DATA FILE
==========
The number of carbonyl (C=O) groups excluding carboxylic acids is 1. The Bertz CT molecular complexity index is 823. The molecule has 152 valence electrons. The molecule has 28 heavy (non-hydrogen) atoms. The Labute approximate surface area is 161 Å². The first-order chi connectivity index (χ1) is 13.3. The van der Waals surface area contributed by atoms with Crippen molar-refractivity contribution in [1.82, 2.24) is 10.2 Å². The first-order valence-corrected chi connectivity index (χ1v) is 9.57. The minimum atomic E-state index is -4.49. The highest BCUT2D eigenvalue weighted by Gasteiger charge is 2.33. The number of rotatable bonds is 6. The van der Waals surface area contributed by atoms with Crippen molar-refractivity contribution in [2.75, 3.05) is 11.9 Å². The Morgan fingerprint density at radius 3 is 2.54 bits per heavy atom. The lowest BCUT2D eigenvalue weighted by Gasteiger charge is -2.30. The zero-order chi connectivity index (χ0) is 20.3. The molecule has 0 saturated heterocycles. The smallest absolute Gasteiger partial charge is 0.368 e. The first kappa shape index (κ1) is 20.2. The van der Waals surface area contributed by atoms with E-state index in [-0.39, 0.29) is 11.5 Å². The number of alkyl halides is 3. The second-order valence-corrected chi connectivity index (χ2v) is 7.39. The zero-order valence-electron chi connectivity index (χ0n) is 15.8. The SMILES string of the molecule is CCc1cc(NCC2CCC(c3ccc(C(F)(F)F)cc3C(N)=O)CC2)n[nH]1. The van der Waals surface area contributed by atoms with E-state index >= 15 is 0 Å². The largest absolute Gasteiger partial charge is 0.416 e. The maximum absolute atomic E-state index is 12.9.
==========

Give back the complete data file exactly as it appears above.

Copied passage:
The number of carbonyl (C=O) groups excluding carboxylic acids is 1. The Bertz CT molecular complexity index is 823. The molecule has 152 valence electrons. The molecule has 28 heavy (non-hydrogen) atoms. The Labute approximate surface area is 161 Å². The first-order chi connectivity index (χ1) is 13.3. The van der Waals surface area contributed by atoms with Crippen molar-refractivity contribution in [1.82, 2.24) is 10.2 Å². The first-order valence-corrected chi connectivity index (χ1v) is 9.57. The minimum atomic E-state index is -4.49. The highest BCUT2D eigenvalue weighted by Gasteiger charge is 2.33. The number of rotatable bonds is 6. The van der Waals surface area contributed by atoms with Crippen molar-refractivity contribution in [2.75, 3.05) is 11.9 Å². The Morgan fingerprint density at radius 3 is 2.54 bits per heavy atom. The lowest BCUT2D eigenvalue weighted by Gasteiger charge is -2.30. The zero-order chi connectivity index (χ0) is 20.3. The molecule has 0 saturated heterocycles. The smallest absolute Gasteiger partial charge is 0.368 e. The first kappa shape index (κ1) is 20.2. The van der Waals surface area contributed by atoms with E-state index in [-0.39, 0.29) is 11.5 Å². The number of alkyl halides is 3. The second-order valence-corrected chi connectivity index (χ2v) is 7.39. The zero-order valence-electron chi connectivity index (χ0n) is 15.8. The SMILES string of the molecule is CCc1cc(NCC2CCC(c3ccc(C(F)(F)F)cc3C(N)=O)CC2)n[nH]1. The van der Waals surface area contributed by atoms with E-state index >= 15 is 0 Å². The largest absolute Gasteiger partial charge is 0.416 e. The maximum absolute atomic E-state index is 12.9.